The California Mission Story
The California missions represented the final expansion of the Spanish Empire. From 1769 to 1823, Spanish soldiers and monks built a total of 21 Missions and 5 Presidios (or military forts), stretching North from Mexico, along the Pacific coast, through the territory that was then known as Alta California.
With the Mexican revolt, which culminated in Mexico’s independence in 1821, the Spanish presence in North America came to an end. In 1824, the expansion of the Mission system was halted. The missions were secularized in 1833, bringing an end to a critical chapter in California’s history (most of the missions were later returned to the Catholic Church).
Over a short period – little more than 50 years – the Spanish brought a new culture to California, spreading European religion, agricultural practices, and eventually forms of government. Together, the missions performed over 87,000 baptisms, and 24,000 marriages. The mission communities kept over 150,000 cattle, and grew 150,000,000 pounds of wheat.
Sadly, European diseases, carried by the settlers, killed thousands of California Indians. This, along with military victories of the Spanish over natives, established permanent dominance of European civilization.
The settlements around the missions became the seeds of modern California’s major cities. The trail connecting the missions, El Camino Real, became California’s first “highway,” and its route is closely followed by modern Highway 101.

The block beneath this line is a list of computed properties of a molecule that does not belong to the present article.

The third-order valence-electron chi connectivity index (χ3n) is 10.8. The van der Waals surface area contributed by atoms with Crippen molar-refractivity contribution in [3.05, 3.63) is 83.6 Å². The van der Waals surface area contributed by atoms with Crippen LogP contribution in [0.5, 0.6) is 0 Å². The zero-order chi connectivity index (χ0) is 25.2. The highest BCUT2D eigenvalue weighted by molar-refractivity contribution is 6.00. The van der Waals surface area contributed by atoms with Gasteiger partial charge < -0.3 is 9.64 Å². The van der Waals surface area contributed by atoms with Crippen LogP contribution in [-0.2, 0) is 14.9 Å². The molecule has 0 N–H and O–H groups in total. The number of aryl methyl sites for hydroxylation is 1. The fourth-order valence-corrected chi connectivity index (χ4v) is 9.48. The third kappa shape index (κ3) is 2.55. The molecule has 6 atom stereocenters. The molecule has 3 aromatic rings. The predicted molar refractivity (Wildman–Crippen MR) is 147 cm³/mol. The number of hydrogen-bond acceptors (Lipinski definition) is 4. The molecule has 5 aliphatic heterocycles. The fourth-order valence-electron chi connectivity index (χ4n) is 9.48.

The designs of the missions still influence California architecture. In a very real sense, California as we know it today would not exist without the foundation of the missions.
In 1834, the government of Mexico ordered the secularization of the missions. The mission buildings and the surrounding lands were removed from control of the church and turned over to the Indians who had served the missions. Sadly, the Indians were ill prepared to deal with the complexity of modern society, and for the most part they quickly lost control of the lands to speculators and thieves.
Although many of the missions were later returned to the Catholic Church, secularization brought an effective end to the age of the California missions.
The Missions Today
Today, all 21 of the mission sites can be visited, and most are still in use as churches.
Unfortunately, almost all the missions are in serious need of repair. Some are in ruins, and several are close to collapse. A few have been restored or entirely rebuilt, and one is a California State historical park.
Regardless of their state of repair, a visit to a California mission provides a fascinating look into California’s early history.